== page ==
Apocalypse not now

There is much in serious Mayan scholarship to assuage fears about the world ending on December 21, 2012

 
By Kaushik Das Gupta
Last Updated: Saturday 04 July 2015

Winter solstice is usually a pleasant time. Christmas is barely four days away and the New Year is close by. This year, though, doomsday mongers have honed in on the solstice.

The Internet abounds with stories about the world coming to an end on December 21. In the Russian city of Tomsk, for example, a company is selling an “Apocalypse kit” that includes food and medicine with a bottle of vodka—or tequila if the customer prefers. In the French Pyrenees, authorities have temporarily closed access to a mountain in the southwest of the country to avoid throngs of people fleeing the apocalypse. Chinese police have detained more than 500 people from a fringe Christian group for spreading rumors about the world's impending end

Mayans and 2012 winter solstice
At the centre of this trepidation is the calendar of the ancient Mayan civilisation, which on the stroke of this winter solstice will strike its 13th ab’aktun: it will read 13.00.00 for the first time in 5,125 years. The Cassandras of doom see that as a terrible augury.

It’s a line of thinking that angers serious Mayan scholars. This is merely one calendar replacing the other, explains Mayan enthusiast Dirk van Tuerenhout.  “An ab'aktun is a period of 144,000 days (about 393 years) in one of the Mayan calendars: the Long Count. Thirteen is a sacred number for the Mayans, so the completion of 13 ab'aktuns, or 1,872,000 days, lends much significance to December 21, 2012 in the Mayan scheme of things,” he says.  What is so apocalyptic in that? asks van Tuerenhout who is the chief curator of the anthropology section of the Houston Museum of Natural Science.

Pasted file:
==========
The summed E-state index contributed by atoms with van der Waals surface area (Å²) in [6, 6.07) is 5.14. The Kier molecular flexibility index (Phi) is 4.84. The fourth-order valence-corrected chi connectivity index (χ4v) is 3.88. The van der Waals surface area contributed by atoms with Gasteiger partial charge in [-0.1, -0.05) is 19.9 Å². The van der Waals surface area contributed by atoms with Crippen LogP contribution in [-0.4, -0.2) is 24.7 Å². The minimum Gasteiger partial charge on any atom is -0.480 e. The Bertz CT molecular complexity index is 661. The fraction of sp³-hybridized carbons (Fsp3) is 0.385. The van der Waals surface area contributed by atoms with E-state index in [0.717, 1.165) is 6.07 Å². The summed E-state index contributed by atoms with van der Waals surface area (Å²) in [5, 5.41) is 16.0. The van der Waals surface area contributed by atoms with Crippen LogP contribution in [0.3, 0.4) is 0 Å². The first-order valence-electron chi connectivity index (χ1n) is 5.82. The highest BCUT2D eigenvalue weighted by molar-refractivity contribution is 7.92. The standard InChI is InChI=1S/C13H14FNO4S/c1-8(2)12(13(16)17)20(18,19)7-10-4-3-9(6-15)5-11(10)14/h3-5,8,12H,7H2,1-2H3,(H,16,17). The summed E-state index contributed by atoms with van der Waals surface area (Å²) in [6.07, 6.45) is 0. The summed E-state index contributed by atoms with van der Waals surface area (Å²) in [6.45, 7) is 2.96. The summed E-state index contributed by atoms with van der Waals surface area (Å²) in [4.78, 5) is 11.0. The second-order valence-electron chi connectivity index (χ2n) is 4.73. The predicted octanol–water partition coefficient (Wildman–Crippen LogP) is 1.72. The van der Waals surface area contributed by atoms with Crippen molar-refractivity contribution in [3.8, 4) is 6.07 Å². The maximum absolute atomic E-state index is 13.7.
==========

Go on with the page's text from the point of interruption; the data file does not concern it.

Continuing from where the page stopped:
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“Two ancient carvings, one discovered this year, reference the date. The first, which dates back to about 669 AD and which was found in Tortuguero, Mexico, mentions the return of a deity associated with calendar changes on that day. The second, found in Guatemala, dates back to about 696 AD. In that text, a struggling king attempts to shore up his rule by linking it to the 13th ab'ak'tun that ends this year,” van Tuerenhot explains.